Cultural norms: In the second question, you move to critical thinking and exploring ideas. After telling your own stories about community—maybe about your college dorm, a trip to another country to do service work, or even a daily bus ride—you begin to analyze the cultural barriers to community: things that go beyond the personal. For instance, you might talk about long work hours, competitive work environments, or long commutes. Understanding the problem at this level is crucial because in our individualist culture, we’re always blaming ourselves. We fail to understand the larger forces, so we focus only on personal issues and we fail to change. Cultural analysis is liberating and helps fuel action.

Collaboration: The cycle is complete when we take action. Collaboration begins by brainstorming personal solutions. In particular you generate ideas which involve collaboration and cooperation—ideas like  having a potluck, taking a walk and chatting with your neighbors, or joining a book club. Then, during the week, you try the actions and when you return for the next session, you tell your stories, receiving support and inspiration.

Building community also requires institutional and policy change, so you need to explore long term actions like working for shorter work hours and wealth equality.

3 Methods

There are three key methods: conversation, the circle, and peer-to-peer communication.

Conversation: This is not debate. It’s not discussion. It’s personal conversation in which we share our stories and ourselves. It is personal disclosure that builds community—it’s not about proving you’re right or trying to win. It’s a barn raising, not a battle. So you listen, you nod, you laugh, you support, you affirm, you pay attention. This sounds obvious, but it’s amazing how people turn a conversation into a discussion or debate, avoiding personal contact.

Circle: You can have a good conversation because you’re in a small circle. A circle allows people to be equals. It allows them to look into each others eyes. It allows caring to grow because you can really connect. The circle should not be much larger than 6-8 so everyone gets a chance to talk. This is certainly not what we’ve learned in school. Too much of the time we sit facing straight ahead with a lone lecturer, making no contact with anyone.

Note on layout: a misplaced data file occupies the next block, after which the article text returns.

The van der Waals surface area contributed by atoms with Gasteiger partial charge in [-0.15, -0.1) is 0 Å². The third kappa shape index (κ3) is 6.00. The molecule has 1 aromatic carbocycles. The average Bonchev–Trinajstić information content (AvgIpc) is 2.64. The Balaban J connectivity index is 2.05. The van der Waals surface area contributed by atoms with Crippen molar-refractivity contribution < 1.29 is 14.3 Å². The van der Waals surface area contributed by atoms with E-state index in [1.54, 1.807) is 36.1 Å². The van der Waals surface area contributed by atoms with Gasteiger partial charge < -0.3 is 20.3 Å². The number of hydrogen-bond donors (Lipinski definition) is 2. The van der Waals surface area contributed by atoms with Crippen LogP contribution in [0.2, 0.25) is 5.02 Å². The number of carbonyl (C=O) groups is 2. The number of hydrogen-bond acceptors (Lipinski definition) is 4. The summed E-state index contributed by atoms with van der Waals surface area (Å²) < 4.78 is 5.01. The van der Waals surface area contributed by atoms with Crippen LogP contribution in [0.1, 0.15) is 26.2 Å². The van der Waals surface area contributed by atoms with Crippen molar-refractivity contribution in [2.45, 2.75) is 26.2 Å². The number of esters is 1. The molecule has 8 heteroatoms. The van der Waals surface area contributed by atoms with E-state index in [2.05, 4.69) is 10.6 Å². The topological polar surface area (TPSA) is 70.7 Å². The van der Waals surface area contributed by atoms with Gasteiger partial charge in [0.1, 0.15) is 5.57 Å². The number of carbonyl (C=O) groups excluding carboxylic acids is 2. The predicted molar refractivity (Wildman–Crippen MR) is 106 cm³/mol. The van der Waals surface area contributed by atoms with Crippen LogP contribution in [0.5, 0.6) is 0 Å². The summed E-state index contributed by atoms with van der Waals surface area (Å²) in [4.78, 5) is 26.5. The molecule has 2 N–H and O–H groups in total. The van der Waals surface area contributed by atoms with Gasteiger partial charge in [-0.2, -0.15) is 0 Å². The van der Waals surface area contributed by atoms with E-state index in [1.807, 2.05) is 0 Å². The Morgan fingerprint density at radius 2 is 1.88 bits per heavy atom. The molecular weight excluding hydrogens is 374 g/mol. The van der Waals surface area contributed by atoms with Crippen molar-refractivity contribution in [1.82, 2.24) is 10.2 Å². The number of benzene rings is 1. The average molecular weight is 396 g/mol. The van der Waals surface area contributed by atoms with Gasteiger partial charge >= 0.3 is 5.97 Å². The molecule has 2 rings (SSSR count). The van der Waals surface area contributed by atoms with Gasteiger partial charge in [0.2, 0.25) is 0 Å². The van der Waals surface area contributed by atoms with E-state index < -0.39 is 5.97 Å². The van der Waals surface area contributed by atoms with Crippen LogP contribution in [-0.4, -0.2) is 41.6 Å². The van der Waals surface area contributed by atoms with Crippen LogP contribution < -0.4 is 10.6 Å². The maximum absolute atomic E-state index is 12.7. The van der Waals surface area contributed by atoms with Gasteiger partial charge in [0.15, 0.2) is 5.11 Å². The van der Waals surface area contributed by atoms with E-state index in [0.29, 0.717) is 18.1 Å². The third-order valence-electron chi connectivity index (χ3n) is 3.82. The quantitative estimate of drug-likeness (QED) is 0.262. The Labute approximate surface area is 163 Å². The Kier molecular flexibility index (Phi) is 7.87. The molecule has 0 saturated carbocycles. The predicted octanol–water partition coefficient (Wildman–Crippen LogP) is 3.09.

Peer to peer: You don’t really need a leader because you just follow the three questions and take turns going around the circle and talking. You’re talking together! There’s usually a coordinator who starts things going, but no discussion leader needed. (You don’t need one in a conversation!)

So, there we have it. An incredible method for personal and social change—even though we don’t know what to call it.

Just remember:

Three Reasons: Connection, Reflection, and Action

Three Questions: telling your story, analyzing our culture, collaborating

Three Methods: Conversation, Circle, Peer to Peer

A circle motivates you and inspires you to change. It makes you happy because you make a difference and have a good time. It’s something everyone can do—no training needed.

We’re better together, so create a circle—call it whatever you want because it’s a solution that has no name.

[Note: If you get a few people together, I’d love to talk with you via Skype. I’m planning on doing a circle on community in my New Dream Santa Cruz Get2gether group this Fall. Click here to learn more about Get2gether.]

Cecile Andrews

Cecile Andrews is the author of three books, The Circle of Simplicity, Slow is Beautiful, and Less is More, as well as the forthcoming Living Room Revolution: A Handbook for Conversation, Community, Sharing, and Happiness. She has her doctorate in education from Stanford and is active in the Transition Movement.

Tags: building resilient communities, community conversations